4. Thanks for the post, Rebecca. I think I agree with you regarding abiding by their own policy of informing users of editing content. On the further case of not ‘censoring’ material (whilst informing users), I have a couple of places where I was hoping I could ask you for a little more detail. First, I wondered what exactly is the aspect of free expression that interests you in the main focus of the post (e.g., posting a comment on Gaza). Is the concern with the space to express a view (e.g., to one’s friends) or with the space to express it within a certain kind of forum (e.g., as a contribution to political debate), or something different? Second, I was hoping you could say something further on the conditions by which organisations become subject to the requirements you suggest to honour such expression. If I understood you correctly, you think that the ‘private organisation’ reply might work if it were not for Facebook meeting certain criteria; you mention, for instance, that Facebook is large and influential, similar to monopolies, with a certain power over members, and a space for much social and political dialogue. I wonder if you could say a little more about which of these aspects (or which combination) matters crucially for making it subject to the requirements you mention? For instance, what is the kind of power you have in mind: high exit costs, lack of (plausible) alternatives for certain functions…?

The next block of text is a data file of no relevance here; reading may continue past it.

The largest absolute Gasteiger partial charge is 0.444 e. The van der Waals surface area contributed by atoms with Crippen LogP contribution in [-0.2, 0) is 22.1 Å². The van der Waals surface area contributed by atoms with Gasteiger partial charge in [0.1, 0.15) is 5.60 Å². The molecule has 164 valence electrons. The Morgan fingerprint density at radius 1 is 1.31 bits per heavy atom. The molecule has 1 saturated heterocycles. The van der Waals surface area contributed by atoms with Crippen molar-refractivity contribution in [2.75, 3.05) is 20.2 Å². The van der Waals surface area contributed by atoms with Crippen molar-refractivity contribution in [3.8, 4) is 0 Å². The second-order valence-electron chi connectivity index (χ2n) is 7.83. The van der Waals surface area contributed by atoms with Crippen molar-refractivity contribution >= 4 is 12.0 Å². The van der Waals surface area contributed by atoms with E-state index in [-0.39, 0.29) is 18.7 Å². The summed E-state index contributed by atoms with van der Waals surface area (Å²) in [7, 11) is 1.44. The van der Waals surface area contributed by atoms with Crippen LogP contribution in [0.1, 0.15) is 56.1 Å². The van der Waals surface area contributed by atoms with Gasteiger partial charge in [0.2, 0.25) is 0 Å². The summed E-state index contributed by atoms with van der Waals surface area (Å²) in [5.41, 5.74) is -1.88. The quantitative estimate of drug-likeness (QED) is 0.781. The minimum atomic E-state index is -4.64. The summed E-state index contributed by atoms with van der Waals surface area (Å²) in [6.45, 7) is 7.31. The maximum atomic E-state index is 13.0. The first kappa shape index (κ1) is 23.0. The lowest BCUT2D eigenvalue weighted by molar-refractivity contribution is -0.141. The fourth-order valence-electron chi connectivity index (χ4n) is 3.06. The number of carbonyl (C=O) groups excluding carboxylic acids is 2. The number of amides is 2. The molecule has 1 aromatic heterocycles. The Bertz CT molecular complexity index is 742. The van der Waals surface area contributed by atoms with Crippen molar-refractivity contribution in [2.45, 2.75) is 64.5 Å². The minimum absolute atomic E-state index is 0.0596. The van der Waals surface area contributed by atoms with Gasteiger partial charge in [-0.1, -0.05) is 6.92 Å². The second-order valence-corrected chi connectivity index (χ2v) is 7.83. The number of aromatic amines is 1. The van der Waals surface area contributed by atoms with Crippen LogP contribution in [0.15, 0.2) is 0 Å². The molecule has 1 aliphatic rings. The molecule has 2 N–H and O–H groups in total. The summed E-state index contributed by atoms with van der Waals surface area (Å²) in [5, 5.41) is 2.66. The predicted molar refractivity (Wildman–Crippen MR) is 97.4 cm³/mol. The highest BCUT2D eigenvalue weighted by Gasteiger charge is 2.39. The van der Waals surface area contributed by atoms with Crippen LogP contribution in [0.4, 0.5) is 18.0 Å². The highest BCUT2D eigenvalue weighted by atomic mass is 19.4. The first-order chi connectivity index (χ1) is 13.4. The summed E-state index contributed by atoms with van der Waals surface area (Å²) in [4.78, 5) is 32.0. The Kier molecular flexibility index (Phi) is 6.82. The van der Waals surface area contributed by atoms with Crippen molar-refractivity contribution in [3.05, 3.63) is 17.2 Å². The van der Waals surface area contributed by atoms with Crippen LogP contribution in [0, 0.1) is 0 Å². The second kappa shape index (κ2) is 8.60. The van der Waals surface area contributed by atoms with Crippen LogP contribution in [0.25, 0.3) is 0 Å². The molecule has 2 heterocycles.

5. Dear Tom,
    thank you very much for your interesting comment which is right on the mark. I fully get where you are coming from with your familiar objection which is highly prominent in liberal political philosophy. I think it highlights the important point that people should have a sphere of their own in which they can act and talk like they want to without anybody monitoring it. However, I have two reasons to doubt the argument of the private sphere in the case I have described.